RatatouilleRatatouille is a traditional Provençale stewed vegetable dish that can be served as a meal on its own, accompanied by rice, potatoes or French bread, or as a side dish. It can be served hot or cold.


Recipe: Ratatouille


  • Olive oil
  • 1 onion
  • 1 clove garlic, or to taste
  • 1 eggplant (aubergine)
  • 1 green, red, yellow or a combination, bell pepper
  • 2 zucchini (courgettes)
  • 6 medium tomatoes, ripe (juicy), peeled and seeded
  • salt and pepper to taste
  • Herbes de Provence to taste, (optional – see note below), or
  • 1 small bunch basil, chiffonéd (optional)


  1. 1.Put a large casserole on the stove on medium heat.
  2. 2.When the casserole is hot, add enough olive oil to just cover the bottom.
  3. 3.Cut the zucchini and eggplant into ½ inch slices. Then cut these into rectangles of about 3 by 1 inches. Add to the casserole.
  4. 4.Sauté the slices until light brown
  5. 5.Chop the onions and garlic.
  6. 6.Cut the green pepper into strips or dice, as preferred.
  7. 7.Add the onions and peppers and cook slowly for about 10 minutes until tender but not brown. Stir in the garlic.
  8. 8.Peel and seed the tomatoes. Dice them or cut them into quarters, add to the casserole.
  9. 9.Five minutes later, check to see if the tomatoes have made enough juice to almost cover the vegetables – if so, perfect. If not, add water as needed (not too much).
  10. 10.Add salt, pepper and Herbes de Provence to taste. In general, 1 tsp of salt, 1/2 tsp of pepper and 1 tbsp of the herbs will suffice.
  11. 11.Cover the casserole and let simmer on low heat until the vegetables are tender but still intact, 10 to 20 minutes, or to taste.
  12. 12.Remove the lid, raise the heat a little and cook uncovered for another 15 minutes, basting frequently until the liquids have mostly evaporated, leaving a small amount of juice and olive oil.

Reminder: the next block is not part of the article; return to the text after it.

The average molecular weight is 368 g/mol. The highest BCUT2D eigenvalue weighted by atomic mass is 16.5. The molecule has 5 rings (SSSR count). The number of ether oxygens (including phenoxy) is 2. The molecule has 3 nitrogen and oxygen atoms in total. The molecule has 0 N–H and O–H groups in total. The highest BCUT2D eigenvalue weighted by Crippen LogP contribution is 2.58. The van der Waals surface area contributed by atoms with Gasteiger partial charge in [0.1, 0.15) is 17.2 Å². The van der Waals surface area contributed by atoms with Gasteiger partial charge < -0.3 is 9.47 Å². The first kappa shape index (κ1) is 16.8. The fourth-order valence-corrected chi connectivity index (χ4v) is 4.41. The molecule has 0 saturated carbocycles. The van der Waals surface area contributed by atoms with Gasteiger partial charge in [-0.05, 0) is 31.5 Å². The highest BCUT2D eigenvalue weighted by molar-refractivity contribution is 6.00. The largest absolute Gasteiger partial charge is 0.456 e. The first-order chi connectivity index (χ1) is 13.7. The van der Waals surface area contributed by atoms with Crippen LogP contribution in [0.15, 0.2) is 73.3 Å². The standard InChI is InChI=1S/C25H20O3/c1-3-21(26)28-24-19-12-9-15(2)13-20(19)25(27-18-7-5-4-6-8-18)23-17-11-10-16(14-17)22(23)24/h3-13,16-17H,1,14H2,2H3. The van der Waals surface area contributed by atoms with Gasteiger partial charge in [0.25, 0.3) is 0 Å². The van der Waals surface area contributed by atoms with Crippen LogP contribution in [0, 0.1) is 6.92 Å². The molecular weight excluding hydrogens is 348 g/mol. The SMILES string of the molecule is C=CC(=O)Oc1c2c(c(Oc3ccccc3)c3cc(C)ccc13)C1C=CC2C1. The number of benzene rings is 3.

Quick notes

1. When ratatouille is used as a filling for savoury crêpes or to fill an omelette, the pieces are sometimes cut smaller.

2. While most recipes do not brown the onions, if you like them browned, brown them. Food traditions have always been subject to individual interpretation.

3. Unnecessary moisture can also be reduced by straining the liquid into a pan, reducing it over heat, then returning the reduced liquid to the casserole.

4. It is important that each of the vegetables retain its own shape and character. Most authorities agree that ratatouille should not be a mush. Avoid overcooking. Sautéing the eggplant and courgettes initially helps retain their shape and improves their flavour, but is optional. Of course if you personally prefer a more homogeneous dish, it may be cooked for 45 minutes to 1 hour, but this is unusual.

Herbes de Provence or Provençal herbs is a mixture of the herbs traditionally used in the cooking of Provence, France. The mixture was created in the 1970s to simplify the use of these herbs; traditional cooks did not have such a mixture, instead using the individual herbs in amounts suitable to their own tastes. Although a few commercial mixtures do not have it, many cooks consider that Herbes de Provence without lavender is not really Herbes de Provence.

A fairly standard mixture is given here:

Mix these dried herbs together:

  • 1 Tbs basil
  • 1 Tbs marjoram
  • ½ Tbs rosemary
  • 1 Tbs summer savory
  • 1 Tbs thyme
  • 1 bay leaf, crushed
  • 2 or 3 lavender flowers, crushed
  • 1 tsp fennel seeds
  • 1 tsp sage

Number of servings (yield): 4

Image: By Marcus Guimarães (Flickr) [CC-BY-2.0], via Wikimedia Commons



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